a flight to london and the social experiment we call air travel


Flying North blog is now in London with me, doing what we like to do best – sitting at a new cafe near Victoria Station, Caffé Fratelli, having a latte.  If you stop by, they don’t take credit cards yet so bring some pound notes with you.  As I was sitting on the Tube ride in from Heathrow, I got to thinking about the plane flight and how, not unlike the NYC Subway, the mere act of traveling by plane is a sort of social experiment.  However, unless the subway gets stuck in a tunnel, you probably won’t be spending more than six hours in intimately close proximity to your fellow travelers.

The Delta flight from JFK was a 2-3-2 seat configuration, and I wisely chose an aisle seat as the right seat of the three.  Enter, the social experiment.

To my right in the aisle seat across from me was a woman who looked like she had stepped out of a Renaissance Fair, complete with middle-earth-looking rings and miles of stringy straw-colored hair that somehow stretched its tentacles all the way to me when I least expected it.  Now when I say she looked like she was from a Renaissance Fair, don’t picture a put-together British Queen, instead picture a woman who lives alone in an apartment she has had since the 1970s with her thirteen cats.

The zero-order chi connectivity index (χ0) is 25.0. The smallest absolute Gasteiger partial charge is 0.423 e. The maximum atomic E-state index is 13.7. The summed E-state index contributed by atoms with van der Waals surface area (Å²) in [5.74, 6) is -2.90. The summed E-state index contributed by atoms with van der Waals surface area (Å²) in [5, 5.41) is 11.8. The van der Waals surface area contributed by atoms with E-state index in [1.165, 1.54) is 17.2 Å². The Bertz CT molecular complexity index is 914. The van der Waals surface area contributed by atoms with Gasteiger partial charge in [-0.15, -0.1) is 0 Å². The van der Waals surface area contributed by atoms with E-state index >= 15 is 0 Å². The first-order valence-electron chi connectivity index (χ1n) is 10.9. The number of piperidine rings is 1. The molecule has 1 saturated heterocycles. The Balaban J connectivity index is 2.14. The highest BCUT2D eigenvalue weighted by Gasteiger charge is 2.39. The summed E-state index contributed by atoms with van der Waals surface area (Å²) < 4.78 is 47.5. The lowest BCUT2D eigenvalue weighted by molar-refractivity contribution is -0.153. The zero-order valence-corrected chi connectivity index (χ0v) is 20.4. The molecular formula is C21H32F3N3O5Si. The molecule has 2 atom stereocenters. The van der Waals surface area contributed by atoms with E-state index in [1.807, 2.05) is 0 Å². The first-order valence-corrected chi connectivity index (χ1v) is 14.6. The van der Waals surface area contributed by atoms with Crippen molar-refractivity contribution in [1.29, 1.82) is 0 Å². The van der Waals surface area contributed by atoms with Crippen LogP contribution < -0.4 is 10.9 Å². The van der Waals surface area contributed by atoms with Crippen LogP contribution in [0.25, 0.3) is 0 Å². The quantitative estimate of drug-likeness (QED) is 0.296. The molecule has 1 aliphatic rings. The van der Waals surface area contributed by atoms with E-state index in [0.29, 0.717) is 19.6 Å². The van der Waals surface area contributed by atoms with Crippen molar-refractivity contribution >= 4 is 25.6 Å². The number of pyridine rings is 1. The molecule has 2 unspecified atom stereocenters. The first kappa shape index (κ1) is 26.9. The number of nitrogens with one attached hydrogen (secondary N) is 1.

She had a printed skirt with an akinte-cloth-meets-Barnum-and-Bailey’s-Circus theme.  Her old black sandals were only made worse by the black nylon socks she wore with them.  It made me wonder, was she German?  To make matters worse and in keeping with the Renaissance theme, every five minutes she was hacking like she had tuberculosis.  To her right was a Sikh Indian who had to be at least seventy, with full headgear and the faint smell of curry on his breath.  Together these two were magical.

To my immediate left was the skinniest Asian student I have ever seen, in his very early 20s, around 5 feet 5 inches tall, with black shaggy hair.  He had a Toshiba laptop and a backpack full of books with which he did his college work while I attempted to sleep.  What made him an interesting character is that when spoke, he sounded exactly like Hugh Grant – in a voice so polite and so mature it just didn’t compute.

To his left was a sixty-something woman, who, upon take-off, took three pillows and four red Delta blankets, cocooned herself in all of it, put her tray table down, laid her head on it, and went to sleep.  The shaggy Asian and I were taking bets on if she had died or not.  I was concerned that the Renaissance woman’s cats might smell the rotting carcass and try to eat her.

In front of me was the largest African man I have ever seen in my life, with skin so beautifully nero it almost looked gray.  This man had Clash of the Titan-sized arms and legs, and of course he had a penchant for reclining his seat as far back as he could.  He was so much in my lap I could have told his fortune by reading the bumps on his head.  He also had an iPad.

Then there was me, trying to catch a few winks while in the midst of the grand social experiment.  Ladies and Gentlemen, welcome to London’s Heathrow Airport, and thank you for choosing to fly with us.